Satellite tagging and biopsy sampling of killer whales at Subantarctic Marion Island : effectiveness, immediate reactions and long-term responses

Show simple item record Reisinger, Ryan Rudolf Oosthuizen, Wessel Christiaan Peron, Guillaume Toussaint, Dawn Cory Andrews, Russel D. De Bruyn, P.J. Nico 2015-02-11T06:00:25Z 2015-02-11T06:00:25Z 2014-11
dc.description.abstract Remote tissue biopsy sampling and satellite tagging are becoming widely used in large marine vertebrate studies because they allow the collection of a diverse suite of otherwise difficult-to-obtain data which are critical in understanding the ecology of these species and to their conservation and management. Researchers must carefully consider their methods not only from an animal welfare perspective, but also to ensure the scientific rigour and validity of their results. We report methods for shore-based, remote biopsy sampling and satellite tagging of killer whales Orcinus orca at Subantarctic Marion Island. The performance of these methods is critically assessed using 1) the attachment duration of low-impact minimally percutaneous satellite tags; 2) the immediate behavioural reactions of animals to biopsy sampling and satellite tagging; 3) the effect of researcher experience on biopsy sampling and satellite tagging; and 4) the mid- (1 month) and long- (24 month) term behavioural consequences. To study mid- and long-term behavioural changes we used multievent capturerecapture models that accommodate imperfect detection and individual heterogeneity. We made 72 biopsy sampling attempts (resulting in 32 tissue samples) and 37 satellite tagging attempts (deploying 19 tags). Biopsy sampling success rates were low (43%), but tagging rates were high with improved tag designs (86%). The improved tags remained attached for 26614 days (mean 6 SD). Individuals most often showed no reaction when attempts missed (66%) and a slight reaction–defined as a slight flinch, slight shake, short acceleration, or immediate dive–when hit (54%). Severe immediate reactions were never observed. Hit or miss and age-sex class were important predictors of the reaction, but the method (tag or biopsy) was unimportant. Multievent trap-dependence modelling revealed considerable variation in individual sighting patterns; however, there were no significant mid- or long-term changes following biopsy sampling or tagging. en_ZA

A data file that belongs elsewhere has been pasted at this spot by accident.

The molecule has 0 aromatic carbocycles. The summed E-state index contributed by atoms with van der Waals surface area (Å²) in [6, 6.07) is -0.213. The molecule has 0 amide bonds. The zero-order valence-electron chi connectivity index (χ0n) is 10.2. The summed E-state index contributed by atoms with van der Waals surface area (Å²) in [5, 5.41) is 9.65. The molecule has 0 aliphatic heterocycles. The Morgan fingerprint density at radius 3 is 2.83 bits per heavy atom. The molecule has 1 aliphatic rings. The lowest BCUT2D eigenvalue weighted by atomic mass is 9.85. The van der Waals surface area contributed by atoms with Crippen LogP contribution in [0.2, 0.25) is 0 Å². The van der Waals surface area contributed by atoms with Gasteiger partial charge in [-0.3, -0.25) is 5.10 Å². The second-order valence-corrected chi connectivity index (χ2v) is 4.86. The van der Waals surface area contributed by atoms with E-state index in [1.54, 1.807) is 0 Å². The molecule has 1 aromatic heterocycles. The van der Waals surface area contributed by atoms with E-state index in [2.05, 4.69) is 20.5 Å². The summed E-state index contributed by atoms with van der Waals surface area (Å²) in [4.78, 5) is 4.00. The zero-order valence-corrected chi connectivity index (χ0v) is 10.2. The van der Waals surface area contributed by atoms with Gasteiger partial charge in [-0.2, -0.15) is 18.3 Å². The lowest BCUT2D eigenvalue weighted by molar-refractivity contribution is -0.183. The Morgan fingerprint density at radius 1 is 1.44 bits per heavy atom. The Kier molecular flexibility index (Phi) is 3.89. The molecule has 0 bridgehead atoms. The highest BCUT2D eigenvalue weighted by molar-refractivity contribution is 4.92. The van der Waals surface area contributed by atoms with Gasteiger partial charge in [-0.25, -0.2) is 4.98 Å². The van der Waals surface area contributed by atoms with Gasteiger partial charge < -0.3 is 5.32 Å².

dc.description.librarian hb2015 en_ZA
dc.description.sponsorship National Research Foundation’s (NRF) Thuthuka and South African National Antarctic programmes, the South African Department of Science and Technology through the NRF, the Mohamed bin Zayed Species Conservation Fund (Project number: 10251290) and the International Whaling Commission’s Southern Ocean Research Partnership. en_ZA
dc.description.uri en_ZA
dc.identifier.citation Reisinger RR, Oosthuizen WC, Peron G, Cory Toussaint D, Andrews RD, De Bruyn PJN. (2014) Satellite Tagging and Biopsy Sampling of Killer Whales at Subantarctic Marion Island: Effectiveness, Immediate Reactions and Long-Term Responses. PLoS ONE 9(11): e111835. doi:10.1371/journal.pone.0111835. en_ZA
dc.identifier.issn 1932-6203 (print)
dc.identifier.other 10.1371/journal.pone.0111835
dc.language.iso en en_ZA
dc.publisher Public Library of Science en_ZA
dc.rights © 2014 Reisinger et al. This is an open-access article distributed under the terms of the Creative Commons Attribution License, which permits unrestricted use, distribution, and reproduction in any medium, provided the original author and source are credited. en_ZA
dc.subject Satellite tagging en_ZA
dc.subject Subantarctic Marion Island en_ZA
dc.subject Remote tissue biopsy sampling en_ZA
dc.subject Biopsy sampling en_ZA
dc.subject Killer whales (Orcinus orca) en_ZA
dc.title Satellite tagging and biopsy sampling of killer whales at Subantarctic Marion Island : effectiveness, immediate reactions and long-term responses en_ZA
dc.type Article en_ZA

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